The unusual and striking Seahorse can vary in color and markings depending upon the species, though most found in North-Atlantic waters are brown or mottled with subtle colors. They reside mainly amongst seaweed or other aquatic vegetation, which they grasp with their long spiral tails to anchor themselves. They swim vertically, rather than sideways, using their dorsal fins to propel themselves in an undulating motion.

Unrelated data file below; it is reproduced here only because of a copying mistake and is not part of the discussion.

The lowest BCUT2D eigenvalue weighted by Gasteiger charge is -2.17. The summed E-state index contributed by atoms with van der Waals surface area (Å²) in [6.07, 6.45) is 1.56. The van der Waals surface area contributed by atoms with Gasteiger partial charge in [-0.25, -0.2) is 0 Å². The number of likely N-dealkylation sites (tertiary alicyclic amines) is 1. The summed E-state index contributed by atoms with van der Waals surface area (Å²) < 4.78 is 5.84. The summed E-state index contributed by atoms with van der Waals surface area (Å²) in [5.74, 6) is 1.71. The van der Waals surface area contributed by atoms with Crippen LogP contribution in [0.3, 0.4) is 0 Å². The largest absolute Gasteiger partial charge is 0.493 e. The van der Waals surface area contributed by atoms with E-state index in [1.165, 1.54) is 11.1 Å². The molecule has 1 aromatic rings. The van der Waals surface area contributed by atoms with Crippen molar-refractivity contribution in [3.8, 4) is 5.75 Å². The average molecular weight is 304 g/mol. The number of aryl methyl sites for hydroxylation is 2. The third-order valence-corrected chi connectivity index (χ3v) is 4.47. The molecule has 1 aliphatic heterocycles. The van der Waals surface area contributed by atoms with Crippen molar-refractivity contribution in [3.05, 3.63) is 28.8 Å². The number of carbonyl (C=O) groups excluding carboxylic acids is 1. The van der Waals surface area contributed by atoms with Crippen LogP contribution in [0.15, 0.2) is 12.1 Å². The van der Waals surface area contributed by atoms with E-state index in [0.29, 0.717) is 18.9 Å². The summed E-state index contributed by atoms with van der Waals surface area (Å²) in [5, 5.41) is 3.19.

An interesting aspect of seahorse breeding behavior is the fact that the male, rather than the female, essentially raises the juveniles. After breeding, the female will deposit fertilized eggs into his brood pouch where he will guard the developing young as they absorb the yolk. When this stage is complete, up to 150 tiny seahorses, less than half an inch long, will emerge from the pouch and continue their growth, independent of the father.